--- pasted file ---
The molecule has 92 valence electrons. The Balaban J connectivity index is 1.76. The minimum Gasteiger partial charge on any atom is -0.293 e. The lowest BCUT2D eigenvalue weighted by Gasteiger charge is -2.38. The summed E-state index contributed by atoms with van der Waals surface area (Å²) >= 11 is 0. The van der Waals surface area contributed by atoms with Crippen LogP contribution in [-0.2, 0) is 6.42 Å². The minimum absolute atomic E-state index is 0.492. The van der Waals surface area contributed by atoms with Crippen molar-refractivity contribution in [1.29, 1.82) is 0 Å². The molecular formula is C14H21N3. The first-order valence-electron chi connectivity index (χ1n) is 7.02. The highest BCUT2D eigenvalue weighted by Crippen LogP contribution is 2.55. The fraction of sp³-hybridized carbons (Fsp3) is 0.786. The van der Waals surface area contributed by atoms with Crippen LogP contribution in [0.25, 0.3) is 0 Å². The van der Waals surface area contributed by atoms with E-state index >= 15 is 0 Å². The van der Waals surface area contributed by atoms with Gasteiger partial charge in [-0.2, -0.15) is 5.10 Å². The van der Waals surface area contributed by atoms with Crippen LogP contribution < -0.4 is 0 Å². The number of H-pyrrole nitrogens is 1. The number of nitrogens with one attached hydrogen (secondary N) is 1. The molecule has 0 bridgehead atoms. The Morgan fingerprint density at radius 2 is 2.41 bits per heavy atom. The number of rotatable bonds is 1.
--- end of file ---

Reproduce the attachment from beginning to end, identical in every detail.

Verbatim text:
The molecule has 92 valence electrons. The Balaban J connectivity index is 1.76. The minimum Gasteiger partial charge on any atom is -0.293 e. The lowest BCUT2D eigenvalue weighted by Gasteiger charge is -2.38. The summed E-state index contributed by atoms with van der Waals surface area (Å²) >= 11 is 0. The van der Waals surface area contributed by atoms with Crippen LogP contribution in [-0.2, 0) is 6.42 Å². The minimum absolute atomic E-state index is 0.492. The van der Waals surface area contributed by atoms with Crippen molar-refractivity contribution in [1.29, 1.82) is 0 Å². The molecular formula is C14H21N3. The first-order valence-electron chi connectivity index (χ1n) is 7.02. The highest BCUT2D eigenvalue weighted by Crippen LogP contribution is 2.55. The fraction of sp³-hybridized carbons (Fsp3) is 0.786. The van der Waals surface area contributed by atoms with Crippen LogP contribution in [0.25, 0.3) is 0 Å². The van der Waals surface area contributed by atoms with E-state index >= 15 is 0 Å². The van der Waals surface area contributed by atoms with Gasteiger partial charge in [-0.2, -0.15) is 5.10 Å². The van der Waals surface area contributed by atoms with Crippen LogP contribution < -0.4 is 0 Å². The number of H-pyrrole nitrogens is 1. The number of nitrogens with one attached hydrogen (secondary N) is 1. The molecule has 0 bridgehead atoms. The Morgan fingerprint density at radius 2 is 2.41 bits per heavy atom. The number of rotatable bonds is 1.